The briefing ended, the chefs went to inspect the kitchens and we finally headed back to our hotel about 10:00pm.
Hey, how about some food! I certainly had a full breakfast but nothing since. Time to refuel was necessary. But try to find a food place opened after 9pm. Good luck! I imagine Spanish tourists visiting Korea. They would all die of hunger! The hotel restaurant was closed but the bar was opened. Liquid dinner, you say? Well, thought about it, really thought about it, but I certainly needed something more substantial. So with Mark, another chef official (also from Singapore working closely with Rick) we discovered a bar/eatery not too far from our hotel. Everything was written in Korean but luckily they had pictures. I chose some chicken wings/thighs/legs with a honey mustard sauce and when it arrived we both looked at my dish rather curiously as on the plate with the greasy deep fried chicken parts was a small bowl consisting of 1 cherry tomatoe sliced in two and 1 banana thickly sliced. Banana with deep fried chicken. Out of box thinkers these Koreans!
With some fuel in us and of course a few beers, we trotted back to our hotel rooms for a brief sleep as I needed to get up by 5 to finish this article and get ready to scoot off to the DCC and check out Tuesday events
WACS Conference 2012 - Day 3
Tuesday has been a long day. But exciting!
Getting up at 5 am to relate about the previous day events can be hard on the system but let me tell you, very worthwhile.
By 7:oo am I was ready for another sauna experience and like the day before, a westerner in a Korean sauna can be intimidating. They automatically feel that you are invading their sanctity and they cannot behave as normal male Koreans want to because they are too polite.
So by 8:15 I was downstairs in the lobby after a medium size breakfast thinking that a shuttle bus would be available to take me to the DCC (Daejeon Convention Centre). I found out quite quickly that the shuttle had already left at 5;30 am with the chef contestants that were supposed to cook and present today. So a cab it was and I arrived by 8:30 at the Convention Centre. Taxi fares in Korea are cheap. Imagine taking a cab from my wine shop to the Convention Centre for only $5.00. Not too shabby!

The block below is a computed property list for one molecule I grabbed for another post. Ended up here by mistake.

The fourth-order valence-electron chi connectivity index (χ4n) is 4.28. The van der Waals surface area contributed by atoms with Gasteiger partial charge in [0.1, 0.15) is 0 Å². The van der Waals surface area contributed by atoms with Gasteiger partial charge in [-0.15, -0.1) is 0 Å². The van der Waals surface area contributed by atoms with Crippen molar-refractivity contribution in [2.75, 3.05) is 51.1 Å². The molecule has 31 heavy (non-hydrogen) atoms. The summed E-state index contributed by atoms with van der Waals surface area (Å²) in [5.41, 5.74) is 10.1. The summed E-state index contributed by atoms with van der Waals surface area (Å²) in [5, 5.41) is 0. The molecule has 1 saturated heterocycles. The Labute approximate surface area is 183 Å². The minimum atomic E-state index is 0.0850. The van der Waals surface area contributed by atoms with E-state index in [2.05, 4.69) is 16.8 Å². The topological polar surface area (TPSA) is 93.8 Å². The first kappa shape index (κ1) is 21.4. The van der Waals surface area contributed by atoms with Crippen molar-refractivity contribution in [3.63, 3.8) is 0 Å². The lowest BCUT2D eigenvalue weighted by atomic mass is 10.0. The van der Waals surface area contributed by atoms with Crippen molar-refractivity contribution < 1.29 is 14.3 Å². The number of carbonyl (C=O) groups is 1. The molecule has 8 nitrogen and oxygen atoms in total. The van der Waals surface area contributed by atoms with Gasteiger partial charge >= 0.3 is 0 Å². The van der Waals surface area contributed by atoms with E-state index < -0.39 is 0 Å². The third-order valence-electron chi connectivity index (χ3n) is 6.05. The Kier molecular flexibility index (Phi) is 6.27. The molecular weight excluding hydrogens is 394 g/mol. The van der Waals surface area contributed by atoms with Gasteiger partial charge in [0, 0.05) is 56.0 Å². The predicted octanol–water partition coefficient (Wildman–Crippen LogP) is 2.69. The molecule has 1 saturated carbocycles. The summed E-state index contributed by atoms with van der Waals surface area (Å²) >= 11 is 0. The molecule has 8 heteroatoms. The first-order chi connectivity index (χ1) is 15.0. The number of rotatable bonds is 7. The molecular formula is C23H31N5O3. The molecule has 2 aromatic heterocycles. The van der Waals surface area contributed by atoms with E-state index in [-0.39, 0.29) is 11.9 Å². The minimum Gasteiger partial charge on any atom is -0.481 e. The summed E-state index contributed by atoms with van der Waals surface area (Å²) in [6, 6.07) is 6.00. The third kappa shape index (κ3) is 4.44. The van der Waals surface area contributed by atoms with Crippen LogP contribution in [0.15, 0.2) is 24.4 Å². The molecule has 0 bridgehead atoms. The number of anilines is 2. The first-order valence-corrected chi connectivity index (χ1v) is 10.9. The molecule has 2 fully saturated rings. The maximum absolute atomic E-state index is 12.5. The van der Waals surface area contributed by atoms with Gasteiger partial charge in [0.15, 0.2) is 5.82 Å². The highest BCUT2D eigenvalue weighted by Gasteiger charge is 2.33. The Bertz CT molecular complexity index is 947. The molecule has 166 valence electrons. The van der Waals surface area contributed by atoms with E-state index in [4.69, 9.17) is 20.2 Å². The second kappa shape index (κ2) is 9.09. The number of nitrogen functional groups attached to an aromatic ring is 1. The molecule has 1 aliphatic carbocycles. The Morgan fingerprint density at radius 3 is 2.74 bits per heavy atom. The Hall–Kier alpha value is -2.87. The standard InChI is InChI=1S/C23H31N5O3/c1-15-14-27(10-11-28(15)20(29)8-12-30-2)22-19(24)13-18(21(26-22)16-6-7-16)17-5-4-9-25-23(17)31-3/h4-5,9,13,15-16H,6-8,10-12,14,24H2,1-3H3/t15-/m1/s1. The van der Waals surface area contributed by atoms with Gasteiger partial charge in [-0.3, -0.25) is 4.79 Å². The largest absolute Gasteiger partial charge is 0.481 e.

Todays schedule for the actual contestants was rather demanding. They first had to get up by 4:30 and arrive to the Centre by 5:30am, had to prep their food and then have it displayed properly to be judged. There were three category classes today. The first “R” was the “Field and Forest” Hot Kitchen presented by WACS selected country teams; category “D” was the Gourmet Challenge presented by WACS Junior members, and finally, presented by the Korean Chef’s Association, there was Category A,B,C.; wedding cake, sugar showpiece, Royal Court Korean Dinner, One Festive/Buffet Platter; Finger Foods/Tapas (Wow, some of them were absolutely gorgeous to view). Quite a lot to organize and everything had to be timed perfectly.The judges were selected according to their expertise and it took them most of the day to tabulate their points and choose a daily winner. Tomorrow there will be another round with a final winner declared on Thursday.
And to give the contestants a sense of accomplishment, they had to cook a fair number of dishes as the public was invited to attend, inspect and sample the dishes for a ticket fee. And let me tell you that Koreans love their food. As one Korean chef told me, many nasty arguments are resolved over good food. From 16 year olds to 90 year grandmas, they were all there checking out the superb displays snapping pictures from smart phones to the highest digal cameras available. I saw a 80+ woman directing her grandson to take the pictures she wanted, saying yes to some and definetly no to others. Maybe she was an “undercover” judge. She certainly acted that way. And the line ups for tickets were incredible. They sold out the determined seats in about 1 hour as there were certainly over 200 covers to sell. The chefs would have to plate the dish, then runners would serve their perspective tables.
This was an all day affair. Canada Junior Team(composed of young chefs under the auspice of Vancouver Community College and under the leadership of JC Felicella, team manager of the Junior Culinary Team Canada) was keeping up with appeareances and delivering a grand spectacle. I discreetly spoke to a judge who informed me that many judges were very impressed with Team Canada however they would have to wait for Round Two before declaring a winner. Go, Canada, Go!
At about 3 pm, I knew it was time to take a well deserved break and therefore headed back to my hotel for a quick shower (those rooms get warm fast) and to dress up for our welcome reception.